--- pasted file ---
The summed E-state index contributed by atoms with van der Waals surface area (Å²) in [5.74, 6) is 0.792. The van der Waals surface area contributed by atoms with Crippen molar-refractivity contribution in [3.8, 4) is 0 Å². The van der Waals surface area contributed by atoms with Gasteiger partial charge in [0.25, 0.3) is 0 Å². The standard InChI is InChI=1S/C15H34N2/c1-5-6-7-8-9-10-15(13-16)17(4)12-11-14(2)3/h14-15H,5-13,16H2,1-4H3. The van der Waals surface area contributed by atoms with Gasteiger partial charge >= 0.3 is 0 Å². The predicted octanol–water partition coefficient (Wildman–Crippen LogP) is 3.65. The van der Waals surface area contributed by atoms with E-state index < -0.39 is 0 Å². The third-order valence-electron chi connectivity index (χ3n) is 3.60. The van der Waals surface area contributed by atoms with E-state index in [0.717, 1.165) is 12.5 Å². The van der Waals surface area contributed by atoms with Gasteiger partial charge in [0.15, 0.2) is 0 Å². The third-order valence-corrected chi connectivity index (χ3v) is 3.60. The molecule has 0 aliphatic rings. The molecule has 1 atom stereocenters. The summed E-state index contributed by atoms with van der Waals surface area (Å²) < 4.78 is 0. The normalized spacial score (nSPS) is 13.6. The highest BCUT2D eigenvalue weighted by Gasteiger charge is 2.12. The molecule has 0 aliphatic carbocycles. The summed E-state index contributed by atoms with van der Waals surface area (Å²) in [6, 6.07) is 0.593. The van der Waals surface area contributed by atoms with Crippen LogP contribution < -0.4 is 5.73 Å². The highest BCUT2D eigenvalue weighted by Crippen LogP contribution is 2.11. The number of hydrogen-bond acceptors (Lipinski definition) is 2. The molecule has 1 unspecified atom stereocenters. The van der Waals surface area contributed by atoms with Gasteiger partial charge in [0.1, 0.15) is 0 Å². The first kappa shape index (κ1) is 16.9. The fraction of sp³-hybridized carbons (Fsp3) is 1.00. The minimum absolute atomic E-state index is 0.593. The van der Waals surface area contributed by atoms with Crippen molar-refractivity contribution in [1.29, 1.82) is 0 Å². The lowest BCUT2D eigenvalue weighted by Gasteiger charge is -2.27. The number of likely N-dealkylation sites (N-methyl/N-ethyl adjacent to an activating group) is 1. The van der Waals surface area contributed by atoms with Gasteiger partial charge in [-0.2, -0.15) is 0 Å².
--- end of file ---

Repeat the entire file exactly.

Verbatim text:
The summed E-state index contributed by atoms with van der Waals surface area (Å²) in [5.74, 6) is 0.792. The van der Waals surface area contributed by atoms with Crippen molar-refractivity contribution in [3.8, 4) is 0 Å². The van der Waals surface area contributed by atoms with Gasteiger partial charge in [0.25, 0.3) is 0 Å². The standard InChI is InChI=1S/C15H34N2/c1-5-6-7-8-9-10-15(13-16)17(4)12-11-14(2)3/h14-15H,5-13,16H2,1-4H3. The van der Waals surface area contributed by atoms with Gasteiger partial charge >= 0.3 is 0 Å². The predicted octanol–water partition coefficient (Wildman–Crippen LogP) is 3.65. The van der Waals surface area contributed by atoms with E-state index < -0.39 is 0 Å². The third-order valence-electron chi connectivity index (χ3n) is 3.60. The van der Waals surface area contributed by atoms with E-state index in [0.717, 1.165) is 12.5 Å². The van der Waals surface area contributed by atoms with Gasteiger partial charge in [0.15, 0.2) is 0 Å². The third-order valence-corrected chi connectivity index (χ3v) is 3.60. The molecule has 0 aliphatic rings. The molecule has 1 atom stereocenters. The summed E-state index contributed by atoms with van der Waals surface area (Å²) < 4.78 is 0. The normalized spacial score (nSPS) is 13.6. The highest BCUT2D eigenvalue weighted by Gasteiger charge is 2.12. The molecule has 0 aliphatic carbocycles. The summed E-state index contributed by atoms with van der Waals surface area (Å²) in [6, 6.07) is 0.593. The van der Waals surface area contributed by atoms with Crippen LogP contribution < -0.4 is 5.73 Å². The highest BCUT2D eigenvalue weighted by Crippen LogP contribution is 2.11. The number of hydrogen-bond acceptors (Lipinski definition) is 2. The molecule has 1 unspecified atom stereocenters. The van der Waals surface area contributed by atoms with Gasteiger partial charge in [0.1, 0.15) is 0 Å². The first kappa shape index (κ1) is 16.9. The fraction of sp³-hybridized carbons (Fsp3) is 1.00. The minimum absolute atomic E-state index is 0.593. The van der Waals surface area contributed by atoms with Crippen molar-refractivity contribution in [1.29, 1.82) is 0 Å². The lowest BCUT2D eigenvalue weighted by Gasteiger charge is -2.27. The number of likely N-dealkylation sites (N-methyl/N-ethyl adjacent to an activating group) is 1. The van der Waals surface area contributed by atoms with Gasteiger partial charge in [-0.2, -0.15) is 0 Å².